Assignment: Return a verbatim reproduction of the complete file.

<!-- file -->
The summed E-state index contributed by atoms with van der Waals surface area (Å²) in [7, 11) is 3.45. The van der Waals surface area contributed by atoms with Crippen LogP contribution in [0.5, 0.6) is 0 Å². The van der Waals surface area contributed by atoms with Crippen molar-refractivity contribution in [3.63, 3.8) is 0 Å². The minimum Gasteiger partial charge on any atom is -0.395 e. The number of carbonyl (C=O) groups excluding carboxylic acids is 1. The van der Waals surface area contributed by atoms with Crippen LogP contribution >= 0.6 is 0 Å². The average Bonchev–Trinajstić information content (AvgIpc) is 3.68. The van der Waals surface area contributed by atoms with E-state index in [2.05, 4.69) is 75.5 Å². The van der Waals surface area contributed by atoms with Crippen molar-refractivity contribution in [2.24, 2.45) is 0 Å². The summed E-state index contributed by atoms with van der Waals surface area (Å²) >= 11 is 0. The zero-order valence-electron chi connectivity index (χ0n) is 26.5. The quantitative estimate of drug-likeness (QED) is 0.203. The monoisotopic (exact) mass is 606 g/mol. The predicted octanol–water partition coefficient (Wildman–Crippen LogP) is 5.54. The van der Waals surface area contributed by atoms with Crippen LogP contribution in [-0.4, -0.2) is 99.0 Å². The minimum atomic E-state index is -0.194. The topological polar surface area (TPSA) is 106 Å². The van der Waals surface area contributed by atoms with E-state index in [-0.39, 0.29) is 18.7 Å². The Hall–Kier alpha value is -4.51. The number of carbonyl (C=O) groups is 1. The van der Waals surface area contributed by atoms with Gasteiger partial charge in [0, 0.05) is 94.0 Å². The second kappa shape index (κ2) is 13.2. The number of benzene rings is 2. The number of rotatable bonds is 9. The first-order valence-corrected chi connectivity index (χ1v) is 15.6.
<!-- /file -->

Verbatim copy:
The summed E-state index contributed by atoms with van der Waals surface area (Å²) in [7, 11) is 3.45. The van der Waals surface area contributed by atoms with Crippen LogP contribution in [0.5, 0.6) is 0 Å². The van der Waals surface area contributed by atoms with Crippen molar-refractivity contribution in [3.63, 3.8) is 0 Å². The minimum Gasteiger partial charge on any atom is -0.395 e. The number of carbonyl (C=O) groups excluding carboxylic acids is 1. The van der Waals surface area contributed by atoms with Crippen LogP contribution >= 0.6 is 0 Å². The average Bonchev–Trinajstić information content (AvgIpc) is 3.68. The van der Waals surface area contributed by atoms with E-state index in [2.05, 4.69) is 75.5 Å². The van der Waals surface area contributed by atoms with Crippen molar-refractivity contribution in [2.24, 2.45) is 0 Å². The summed E-state index contributed by atoms with van der Waals surface area (Å²) >= 11 is 0. The zero-order valence-electron chi connectivity index (χ0n) is 26.5. The quantitative estimate of drug-likeness (QED) is 0.203. The monoisotopic (exact) mass is 606 g/mol. The predicted octanol–water partition coefficient (Wildman–Crippen LogP) is 5.54. The van der Waals surface area contributed by atoms with Crippen LogP contribution in [-0.4, -0.2) is 99.0 Å². The minimum atomic E-state index is -0.194. The topological polar surface area (TPSA) is 106 Å². The van der Waals surface area contributed by atoms with E-state index in [-0.39, 0.29) is 18.7 Å². The Hall–Kier alpha value is -4.51. The number of carbonyl (C=O) groups is 1. The van der Waals surface area contributed by atoms with Gasteiger partial charge in [0, 0.05) is 94.0 Å². The second kappa shape index (κ2) is 13.2. The number of benzene rings is 2. The number of rotatable bonds is 9. The first-order valence-corrected chi connectivity index (χ1v) is 15.6.